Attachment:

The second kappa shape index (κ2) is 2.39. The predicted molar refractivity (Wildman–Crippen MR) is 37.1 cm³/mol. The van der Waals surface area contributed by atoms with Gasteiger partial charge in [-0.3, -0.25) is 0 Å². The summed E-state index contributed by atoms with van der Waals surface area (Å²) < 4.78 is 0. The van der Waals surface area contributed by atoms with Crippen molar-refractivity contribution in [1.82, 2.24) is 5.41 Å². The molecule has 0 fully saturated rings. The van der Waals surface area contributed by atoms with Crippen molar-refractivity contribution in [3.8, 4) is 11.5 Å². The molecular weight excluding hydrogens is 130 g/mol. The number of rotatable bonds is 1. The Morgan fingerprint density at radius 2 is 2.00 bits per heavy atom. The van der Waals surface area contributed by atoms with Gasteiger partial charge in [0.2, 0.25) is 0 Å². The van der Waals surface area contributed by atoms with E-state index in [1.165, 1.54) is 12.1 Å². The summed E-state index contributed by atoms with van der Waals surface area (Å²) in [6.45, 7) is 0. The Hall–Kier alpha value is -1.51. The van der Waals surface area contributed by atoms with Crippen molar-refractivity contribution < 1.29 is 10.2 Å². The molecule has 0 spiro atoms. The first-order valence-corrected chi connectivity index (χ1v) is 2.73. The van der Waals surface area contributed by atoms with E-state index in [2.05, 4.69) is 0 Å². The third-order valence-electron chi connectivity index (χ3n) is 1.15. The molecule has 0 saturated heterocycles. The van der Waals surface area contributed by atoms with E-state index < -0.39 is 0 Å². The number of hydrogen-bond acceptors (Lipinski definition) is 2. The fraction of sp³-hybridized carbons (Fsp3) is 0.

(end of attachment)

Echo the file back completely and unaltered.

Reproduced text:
The second kappa shape index (κ2) is 2.39. The predicted molar refractivity (Wildman–Crippen MR) is 37.1 cm³/mol. The van der Waals surface area contributed by atoms with Gasteiger partial charge in [-0.3, -0.25) is 0 Å². The summed E-state index contributed by atoms with van der Waals surface area (Å²) < 4.78 is 0. The van der Waals surface area contributed by atoms with Crippen molar-refractivity contribution in [1.82, 2.24) is 5.41 Å². The molecule has 0 fully saturated rings. The van der Waals surface area contributed by atoms with Crippen molar-refractivity contribution in [3.8, 4) is 11.5 Å². The molecular weight excluding hydrogens is 130 g/mol. The number of rotatable bonds is 1. The Morgan fingerprint density at radius 2 is 2.00 bits per heavy atom. The van der Waals surface area contributed by atoms with Gasteiger partial charge in [0.2, 0.25) is 0 Å². The van der Waals surface area contributed by atoms with E-state index in [1.165, 1.54) is 12.1 Å². The summed E-state index contributed by atoms with van der Waals surface area (Å²) in [6.45, 7) is 0. The Hall–Kier alpha value is -1.51. The van der Waals surface area contributed by atoms with Crippen molar-refractivity contribution < 1.29 is 10.2 Å². The molecule has 0 spiro atoms. The first-order valence-corrected chi connectivity index (χ1v) is 2.73. The van der Waals surface area contributed by atoms with E-state index in [2.05, 4.69) is 0 Å². The third-order valence-electron chi connectivity index (χ3n) is 1.15. The molecule has 0 saturated heterocycles. The van der Waals surface area contributed by atoms with E-state index < -0.39 is 0 Å². The number of hydrogen-bond acceptors (Lipinski definition) is 2. The fraction of sp³-hybridized carbons (Fsp3) is 0.